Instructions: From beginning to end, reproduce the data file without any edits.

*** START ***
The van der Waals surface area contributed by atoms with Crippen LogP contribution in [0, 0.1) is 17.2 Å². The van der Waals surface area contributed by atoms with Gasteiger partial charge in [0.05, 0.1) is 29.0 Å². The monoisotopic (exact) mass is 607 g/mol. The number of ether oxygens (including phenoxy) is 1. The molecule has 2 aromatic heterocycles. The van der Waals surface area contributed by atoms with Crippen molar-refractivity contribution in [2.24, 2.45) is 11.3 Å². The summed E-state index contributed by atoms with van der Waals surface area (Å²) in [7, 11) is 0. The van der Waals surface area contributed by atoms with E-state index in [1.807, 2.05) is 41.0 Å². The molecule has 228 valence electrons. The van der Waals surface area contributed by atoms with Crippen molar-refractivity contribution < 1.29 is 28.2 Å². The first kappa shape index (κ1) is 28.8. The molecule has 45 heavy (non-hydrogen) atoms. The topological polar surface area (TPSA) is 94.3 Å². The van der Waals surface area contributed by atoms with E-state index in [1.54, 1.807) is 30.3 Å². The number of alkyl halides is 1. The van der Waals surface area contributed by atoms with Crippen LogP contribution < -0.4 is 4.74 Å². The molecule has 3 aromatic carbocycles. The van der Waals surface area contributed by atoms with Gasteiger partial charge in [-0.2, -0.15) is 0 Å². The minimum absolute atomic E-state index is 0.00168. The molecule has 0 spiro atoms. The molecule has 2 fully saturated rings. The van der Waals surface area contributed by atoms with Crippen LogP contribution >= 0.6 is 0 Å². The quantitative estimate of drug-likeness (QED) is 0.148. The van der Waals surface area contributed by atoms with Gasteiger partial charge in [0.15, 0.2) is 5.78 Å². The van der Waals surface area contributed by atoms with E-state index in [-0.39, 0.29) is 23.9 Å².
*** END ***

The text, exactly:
The van der Waals surface area contributed by atoms with Crippen LogP contribution in [0, 0.1) is 17.2 Å². The van der Waals surface area contributed by atoms with Gasteiger partial charge in [0.05, 0.1) is 29.0 Å². The monoisotopic (exact) mass is 607 g/mol. The number of ether oxygens (including phenoxy) is 1. The molecule has 2 aromatic heterocycles. The van der Waals surface area contributed by atoms with Crippen molar-refractivity contribution in [2.24, 2.45) is 11.3 Å². The summed E-state index contributed by atoms with van der Waals surface area (Å²) in [7, 11) is 0. The van der Waals surface area contributed by atoms with E-state index in [1.807, 2.05) is 41.0 Å². The molecule has 228 valence electrons. The van der Waals surface area contributed by atoms with Crippen molar-refractivity contribution < 1.29 is 28.2 Å². The first kappa shape index (κ1) is 28.8. The molecule has 45 heavy (non-hydrogen) atoms. The topological polar surface area (TPSA) is 94.3 Å². The van der Waals surface area contributed by atoms with E-state index in [1.54, 1.807) is 30.3 Å². The number of alkyl halides is 1. The van der Waals surface area contributed by atoms with Crippen LogP contribution < -0.4 is 4.74 Å². The molecule has 3 aromatic carbocycles. The van der Waals surface area contributed by atoms with Gasteiger partial charge in [-0.2, -0.15) is 0 Å². The minimum absolute atomic E-state index is 0.00168. The molecule has 0 spiro atoms. The molecule has 2 fully saturated rings. The van der Waals surface area contributed by atoms with Crippen LogP contribution >= 0.6 is 0 Å². The quantitative estimate of drug-likeness (QED) is 0.148. The van der Waals surface area contributed by atoms with Gasteiger partial charge in [0.15, 0.2) is 5.78 Å². The van der Waals surface area contributed by atoms with E-state index in [-0.39, 0.29) is 23.9 Å².